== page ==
I think life would maybe be easier if I could face everything head on. Get it done now. But as a human who requires a lot of time to think and to process, I am not sure I would be happy in that world, a world where I don't take the time to consider my solution and act on it before coming up with alternatives.

Are you a slow processor? Do you face your problems head on?

Wednesday, April 2, 2014

Who do you spend your time with?

Hello, friends!

How's your Wednesday going? I'm happy to be halfway through the week that Pat comes home! He's my favorite human to spend time with :)

Which is a GREAT transition to today's post. My blogging bff Tamara is hosting a thought provoking link up for the next forever -- 30 topics in 30 weeks, inspired by these two articles about things to do for yourself and things to stop doing to yourself. Because I know everything Tam does is awesome, I decided to participate.

Lehmann Laughter

And today's topic is based on the first two pieces of advice:

Stop spending time with the wrong people and start spending time with the right people.

This topic is actually quite timely for me, as I am trying to sort through some friend feelings right now. And feelings are the worst.

Over the years, I've had a few friendships that aren't so great for a little while. One of us does something to hurt the other's feelings, or one of us drops off the face of the earth for a long time. Sometimes I'm the bad guy in these scenarios, and sometimes I'm not. But, mostly, we've always gone back. There has almost always been a final push to say, hey, you're really important to me, and I want you in my life. And then we've rebuilt a healthier relationship.

So currently, I'm struggling with a friend. And it has been probably about two years of not-great friendship. But recently I took some steps to repair it. (based on the logic that someday, I'm going to get married, and I always pictured this person at my wedding. maybe dramatic, but it pushed me to pick up the phone.)

Already, though, I'm feeling anxious about this relationship. You know that cheesy saying, don't make someone a priority when you're only an option to them? I have always kind of rolled my eyes at that one, but it's pertinent to this situation, I think. I have felt like an option for so long. A back up plan. I don't want to just be an option anymore. Because that's not how I operate, and it hurts when someone treats me like that.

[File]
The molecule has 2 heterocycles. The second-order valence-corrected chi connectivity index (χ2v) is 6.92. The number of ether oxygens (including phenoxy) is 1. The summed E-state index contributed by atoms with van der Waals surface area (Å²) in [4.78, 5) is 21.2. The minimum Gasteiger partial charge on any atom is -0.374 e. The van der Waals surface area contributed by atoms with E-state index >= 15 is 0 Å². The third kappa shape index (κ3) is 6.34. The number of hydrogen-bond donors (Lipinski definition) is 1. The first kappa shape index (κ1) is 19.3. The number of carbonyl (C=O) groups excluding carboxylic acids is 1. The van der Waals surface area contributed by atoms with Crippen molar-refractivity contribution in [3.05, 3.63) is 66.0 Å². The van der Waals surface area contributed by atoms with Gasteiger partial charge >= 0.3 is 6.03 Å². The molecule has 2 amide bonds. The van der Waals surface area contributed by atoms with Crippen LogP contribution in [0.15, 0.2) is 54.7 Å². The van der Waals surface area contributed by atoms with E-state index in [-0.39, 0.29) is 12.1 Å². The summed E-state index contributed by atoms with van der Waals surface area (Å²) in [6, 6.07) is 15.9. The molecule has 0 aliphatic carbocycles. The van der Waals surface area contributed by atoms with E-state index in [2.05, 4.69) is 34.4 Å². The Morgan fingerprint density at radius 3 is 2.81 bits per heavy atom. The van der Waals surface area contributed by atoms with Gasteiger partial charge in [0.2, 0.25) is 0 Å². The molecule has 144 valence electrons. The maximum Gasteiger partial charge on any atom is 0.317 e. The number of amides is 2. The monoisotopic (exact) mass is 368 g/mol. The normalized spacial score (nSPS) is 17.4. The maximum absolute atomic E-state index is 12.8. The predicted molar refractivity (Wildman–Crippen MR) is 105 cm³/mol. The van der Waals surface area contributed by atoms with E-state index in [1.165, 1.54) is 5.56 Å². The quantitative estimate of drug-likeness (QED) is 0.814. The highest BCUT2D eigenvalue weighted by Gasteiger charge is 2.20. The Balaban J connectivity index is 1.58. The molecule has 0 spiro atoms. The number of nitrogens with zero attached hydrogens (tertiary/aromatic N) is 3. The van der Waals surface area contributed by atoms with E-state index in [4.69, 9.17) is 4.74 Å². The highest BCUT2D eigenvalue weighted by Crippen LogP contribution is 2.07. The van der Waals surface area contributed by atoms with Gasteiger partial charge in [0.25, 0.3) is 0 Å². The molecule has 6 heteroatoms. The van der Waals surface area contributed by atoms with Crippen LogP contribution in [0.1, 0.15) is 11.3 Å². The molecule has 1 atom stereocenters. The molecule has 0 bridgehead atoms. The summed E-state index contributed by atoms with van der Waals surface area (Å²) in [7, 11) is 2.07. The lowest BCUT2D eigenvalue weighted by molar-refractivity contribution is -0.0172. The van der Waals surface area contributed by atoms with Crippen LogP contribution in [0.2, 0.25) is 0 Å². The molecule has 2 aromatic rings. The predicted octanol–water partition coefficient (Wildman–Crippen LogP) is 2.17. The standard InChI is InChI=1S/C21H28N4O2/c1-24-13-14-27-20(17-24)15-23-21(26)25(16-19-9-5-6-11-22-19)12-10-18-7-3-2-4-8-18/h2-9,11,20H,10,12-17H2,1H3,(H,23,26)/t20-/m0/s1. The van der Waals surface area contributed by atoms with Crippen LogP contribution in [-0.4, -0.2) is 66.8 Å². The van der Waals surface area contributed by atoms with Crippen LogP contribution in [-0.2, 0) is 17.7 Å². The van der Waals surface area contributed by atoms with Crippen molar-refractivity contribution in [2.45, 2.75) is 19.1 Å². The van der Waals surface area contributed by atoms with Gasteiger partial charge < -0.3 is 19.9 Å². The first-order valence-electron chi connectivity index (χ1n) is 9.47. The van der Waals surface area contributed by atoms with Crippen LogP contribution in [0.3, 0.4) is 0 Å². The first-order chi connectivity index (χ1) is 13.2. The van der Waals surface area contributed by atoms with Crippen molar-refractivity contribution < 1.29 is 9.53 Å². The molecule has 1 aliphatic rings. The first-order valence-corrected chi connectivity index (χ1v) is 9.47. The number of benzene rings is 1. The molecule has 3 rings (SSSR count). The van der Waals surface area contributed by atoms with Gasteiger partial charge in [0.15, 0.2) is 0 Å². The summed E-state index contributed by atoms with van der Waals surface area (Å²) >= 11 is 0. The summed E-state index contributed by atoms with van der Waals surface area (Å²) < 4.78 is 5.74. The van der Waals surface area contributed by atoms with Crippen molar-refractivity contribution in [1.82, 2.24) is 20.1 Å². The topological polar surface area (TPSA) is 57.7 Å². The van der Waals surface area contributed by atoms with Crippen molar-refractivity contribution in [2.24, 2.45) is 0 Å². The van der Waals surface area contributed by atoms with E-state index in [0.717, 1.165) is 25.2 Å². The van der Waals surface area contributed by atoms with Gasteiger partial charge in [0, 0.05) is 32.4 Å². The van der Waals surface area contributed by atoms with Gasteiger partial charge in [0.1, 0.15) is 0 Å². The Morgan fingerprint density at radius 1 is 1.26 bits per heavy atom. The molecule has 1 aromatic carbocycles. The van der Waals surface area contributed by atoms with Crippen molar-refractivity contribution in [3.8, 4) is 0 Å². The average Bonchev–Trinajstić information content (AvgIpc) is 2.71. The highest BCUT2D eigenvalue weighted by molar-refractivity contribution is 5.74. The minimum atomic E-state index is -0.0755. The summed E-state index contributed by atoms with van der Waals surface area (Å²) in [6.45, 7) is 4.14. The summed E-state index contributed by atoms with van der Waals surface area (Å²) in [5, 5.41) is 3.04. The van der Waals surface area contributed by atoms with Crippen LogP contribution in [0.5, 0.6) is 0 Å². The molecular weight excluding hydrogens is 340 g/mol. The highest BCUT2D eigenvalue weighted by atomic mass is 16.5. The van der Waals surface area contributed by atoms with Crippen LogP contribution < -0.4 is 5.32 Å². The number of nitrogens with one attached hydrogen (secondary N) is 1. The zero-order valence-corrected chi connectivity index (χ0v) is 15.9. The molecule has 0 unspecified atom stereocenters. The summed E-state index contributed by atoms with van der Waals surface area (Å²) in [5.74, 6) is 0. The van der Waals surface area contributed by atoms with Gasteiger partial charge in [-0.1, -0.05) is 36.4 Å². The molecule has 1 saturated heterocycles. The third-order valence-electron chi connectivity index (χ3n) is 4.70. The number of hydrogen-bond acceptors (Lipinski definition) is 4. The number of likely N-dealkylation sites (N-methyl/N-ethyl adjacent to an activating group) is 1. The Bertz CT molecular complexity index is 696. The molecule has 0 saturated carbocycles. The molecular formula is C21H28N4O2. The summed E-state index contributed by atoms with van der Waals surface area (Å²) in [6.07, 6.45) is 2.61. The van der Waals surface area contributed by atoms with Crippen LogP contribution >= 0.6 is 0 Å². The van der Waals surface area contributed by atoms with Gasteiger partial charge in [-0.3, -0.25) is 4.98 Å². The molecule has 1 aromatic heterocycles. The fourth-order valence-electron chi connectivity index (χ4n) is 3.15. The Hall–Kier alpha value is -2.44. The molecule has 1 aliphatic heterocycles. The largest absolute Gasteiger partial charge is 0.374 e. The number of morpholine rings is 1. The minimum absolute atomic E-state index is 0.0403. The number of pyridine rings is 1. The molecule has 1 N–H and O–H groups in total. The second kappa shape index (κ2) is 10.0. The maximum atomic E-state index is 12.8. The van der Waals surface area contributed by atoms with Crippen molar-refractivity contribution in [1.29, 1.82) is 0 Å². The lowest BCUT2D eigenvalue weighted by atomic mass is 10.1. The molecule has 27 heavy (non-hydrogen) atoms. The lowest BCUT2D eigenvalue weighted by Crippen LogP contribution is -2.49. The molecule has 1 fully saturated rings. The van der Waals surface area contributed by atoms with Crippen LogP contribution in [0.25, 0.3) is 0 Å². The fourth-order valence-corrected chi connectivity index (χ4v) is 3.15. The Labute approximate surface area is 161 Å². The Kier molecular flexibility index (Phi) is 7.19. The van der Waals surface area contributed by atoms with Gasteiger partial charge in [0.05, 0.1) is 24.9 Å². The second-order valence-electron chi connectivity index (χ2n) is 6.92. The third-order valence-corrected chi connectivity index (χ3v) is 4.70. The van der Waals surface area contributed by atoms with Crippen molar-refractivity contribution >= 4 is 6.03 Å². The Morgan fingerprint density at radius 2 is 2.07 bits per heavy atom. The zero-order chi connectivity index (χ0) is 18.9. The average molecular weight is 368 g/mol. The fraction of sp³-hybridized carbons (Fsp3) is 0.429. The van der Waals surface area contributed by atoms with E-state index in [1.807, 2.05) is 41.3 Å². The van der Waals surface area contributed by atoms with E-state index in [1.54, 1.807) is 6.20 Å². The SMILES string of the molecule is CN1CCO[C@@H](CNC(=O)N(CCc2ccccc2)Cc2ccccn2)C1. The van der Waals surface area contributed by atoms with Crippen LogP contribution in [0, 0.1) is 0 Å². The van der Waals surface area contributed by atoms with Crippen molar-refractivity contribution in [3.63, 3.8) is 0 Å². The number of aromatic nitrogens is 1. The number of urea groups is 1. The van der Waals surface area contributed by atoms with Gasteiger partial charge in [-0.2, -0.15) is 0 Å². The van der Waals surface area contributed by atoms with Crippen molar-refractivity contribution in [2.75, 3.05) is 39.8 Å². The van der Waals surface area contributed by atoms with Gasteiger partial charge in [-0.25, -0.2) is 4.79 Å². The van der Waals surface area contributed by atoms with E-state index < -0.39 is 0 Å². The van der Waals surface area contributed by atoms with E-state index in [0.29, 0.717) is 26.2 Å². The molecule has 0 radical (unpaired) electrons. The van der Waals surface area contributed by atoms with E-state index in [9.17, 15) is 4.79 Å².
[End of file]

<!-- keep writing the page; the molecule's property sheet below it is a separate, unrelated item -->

So how do you know when to cut the cord? When to wash your hands of someone and move on?

The inspiration article says, "Life is too short to spend time with people who suck the happiness out of you. If someone wants you in their life, they’ll make room for you. You shouldn’t have to fight for a spot. Never, ever insist yourself to someone who continuously overlooks your worth."

I hate the idea of giving up on someone. I love people, and I still love this friend. But trying to force a relationship when it makes me feel crappy and anxious? I don't want that either.

What do you do when both the relationship and the idea of giving up make you feel bad?

I don't really know where I'm going with this. This whole post is probably vague and obnoxious. But I guess I'm curious --

Have you all ever had a friend who made your heart hurt, but you couldn't let them go, either? What did you do?

Tuesday, April 1, 2014

Do A(n easy) Good Thing for Sick Children

Hellloooooo everyone!

Remember a while back when I raised money for Children's Miracle Network through KU Dance Marathon?

(If you don't remember, a quick recap: last semester, I started advising a student group called KU Dance Marathon. These crazy passionate, hardworking, loving students work year-round to raise money that goes to sick kiddos in our local Children's Miracle Network hospital.)

I'm still working with KUDM, and we currently have a SUPER EASY, quick way to help out!

A local apartment complex is donating $1000 to the student group who gets the most likes on their picture. If you have a facebook, please consider going and liking KUDM's picture HERE. It'll take you three seconds. Maybe seven if you have to log in. But it could make a huge difference in the life of a struggling little one and their family.

(Yes, I'm trying to guilt you into this.)

If you really want to help, please also consider sharing the picture! The more likes, the better chance we have at helping more kids.

Like the picture here!

Questions? Check out KUDM's website or let me know!

Thanks, loves! FTK!